The Equal Credit Opportunity Act grants all applicants an equal opportunity to obtain credit through the anti-discrimination provision. The ECOA prohibits creditors from discriminating against credit applicants on the basis of race, color, religion, national origin, sex, familial status, age, and the applicant’s use of public assistance.
Then U.S. Code Title 42, Chapter 21-Civil Rights
U.S. Code Title 42, Chapter 21-Civil Rights
Title 42, Chapter 21 of the U.S. Code prohibits discrimination against persons based on age, disability, gender, race, national origin, and religion (among other things) in a number of settings – including education, employment, public accommodations, federal services, and more. Chapter 21 is where a number of federal acts related to civil rights have been codified – including the Civil Rights Act of 1866, Civil Rights Act of 1964, and the Civil Rights of Institutionalized Persons Act.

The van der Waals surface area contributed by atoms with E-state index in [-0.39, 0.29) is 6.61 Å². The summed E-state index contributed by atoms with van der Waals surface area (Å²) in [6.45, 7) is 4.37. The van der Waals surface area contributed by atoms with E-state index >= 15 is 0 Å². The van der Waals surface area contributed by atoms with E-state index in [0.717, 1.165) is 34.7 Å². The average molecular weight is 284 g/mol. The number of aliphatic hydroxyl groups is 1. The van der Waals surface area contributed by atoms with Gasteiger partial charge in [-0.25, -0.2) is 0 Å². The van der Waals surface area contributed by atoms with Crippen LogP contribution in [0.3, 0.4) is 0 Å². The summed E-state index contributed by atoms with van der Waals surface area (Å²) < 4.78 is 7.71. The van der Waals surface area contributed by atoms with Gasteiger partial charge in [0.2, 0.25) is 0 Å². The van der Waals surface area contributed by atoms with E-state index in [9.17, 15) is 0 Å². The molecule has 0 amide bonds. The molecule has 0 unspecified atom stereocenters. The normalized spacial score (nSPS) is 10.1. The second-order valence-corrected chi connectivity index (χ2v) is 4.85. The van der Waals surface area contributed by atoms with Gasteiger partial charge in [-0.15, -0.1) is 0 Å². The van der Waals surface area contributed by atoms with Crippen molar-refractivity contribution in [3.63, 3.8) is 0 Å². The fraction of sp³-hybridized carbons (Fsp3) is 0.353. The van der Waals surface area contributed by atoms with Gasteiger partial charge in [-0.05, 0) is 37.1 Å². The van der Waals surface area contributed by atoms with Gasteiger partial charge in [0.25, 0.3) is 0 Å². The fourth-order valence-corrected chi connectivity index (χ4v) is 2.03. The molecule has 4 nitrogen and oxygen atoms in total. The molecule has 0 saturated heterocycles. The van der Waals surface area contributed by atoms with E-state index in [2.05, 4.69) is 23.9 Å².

Followed by the Fair Housing Act, the Voting Rights Act of 1965 and the Disaster Relief and Emergency Assistance Act.
Fair Housing Act
The Fair Housing Act (FHA) prohibits discrimination in the sale, rental, and financing of housing on the basis of race, color, national origin, religion, sex, familial status, or disability.
Voting Rights Act of 1965
The Voting Rights Act of 1965 (VRA) bans the denial or restriction of the right to vote and forbids discrimination in voting practices on the basis of race and color nationwide.
Disaster Relief and Emergency Assistance Act
The Disaster Relief and Emergency Assistance Act provides for equitable and impartial relief operations, without discrimination on the grounds of race, color, religion, nationality, sex, age, or economic status during an official emergency or disaster.
Whether it is discrimination in education, on the job, housing, public accommodations, or another area, anti-discrimination laws are here to protect you. However, the laws are complex.